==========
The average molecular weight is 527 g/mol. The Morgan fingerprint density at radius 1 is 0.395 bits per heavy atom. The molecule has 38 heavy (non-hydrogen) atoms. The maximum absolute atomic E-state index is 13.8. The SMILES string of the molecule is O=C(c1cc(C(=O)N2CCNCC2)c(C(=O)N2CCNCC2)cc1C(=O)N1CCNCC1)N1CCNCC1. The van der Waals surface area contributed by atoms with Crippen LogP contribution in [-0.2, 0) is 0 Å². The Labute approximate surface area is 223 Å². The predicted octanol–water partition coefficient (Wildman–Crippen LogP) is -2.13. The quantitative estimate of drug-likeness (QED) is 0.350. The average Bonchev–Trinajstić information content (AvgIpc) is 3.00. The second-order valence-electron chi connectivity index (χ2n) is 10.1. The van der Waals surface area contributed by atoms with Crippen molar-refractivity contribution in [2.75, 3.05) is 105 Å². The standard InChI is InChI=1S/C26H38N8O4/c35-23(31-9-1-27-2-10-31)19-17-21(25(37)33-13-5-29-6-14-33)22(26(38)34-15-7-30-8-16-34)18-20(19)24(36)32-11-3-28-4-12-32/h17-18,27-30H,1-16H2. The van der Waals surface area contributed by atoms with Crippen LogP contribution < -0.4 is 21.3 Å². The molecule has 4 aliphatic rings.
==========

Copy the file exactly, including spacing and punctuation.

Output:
The average molecular weight is 527 g/mol. The Morgan fingerprint density at radius 1 is 0.395 bits per heavy atom. The molecule has 38 heavy (non-hydrogen) atoms. The maximum absolute atomic E-state index is 13.8. The SMILES string of the molecule is O=C(c1cc(C(=O)N2CCNCC2)c(C(=O)N2CCNCC2)cc1C(=O)N1CCNCC1)N1CCNCC1. The van der Waals surface area contributed by atoms with Crippen LogP contribution in [-0.2, 0) is 0 Å². The Labute approximate surface area is 223 Å². The predicted octanol–water partition coefficient (Wildman–Crippen LogP) is -2.13. The quantitative estimate of drug-likeness (QED) is 0.350. The average Bonchev–Trinajstić information content (AvgIpc) is 3.00. The second-order valence-electron chi connectivity index (χ2n) is 10.1. The van der Waals surface area contributed by atoms with Crippen molar-refractivity contribution in [2.75, 3.05) is 105 Å². The standard InChI is InChI=1S/C26H38N8O4/c35-23(31-9-1-27-2-10-31)19-17-21(25(37)33-13-5-29-6-14-33)22(26(38)34-15-7-30-8-16-34)18-20(19)24(36)32-11-3-28-4-12-32/h17-18,27-30H,1-16H2. The van der Waals surface area contributed by atoms with Crippen LogP contribution < -0.4 is 21.3 Å². The molecule has 4 aliphatic rings.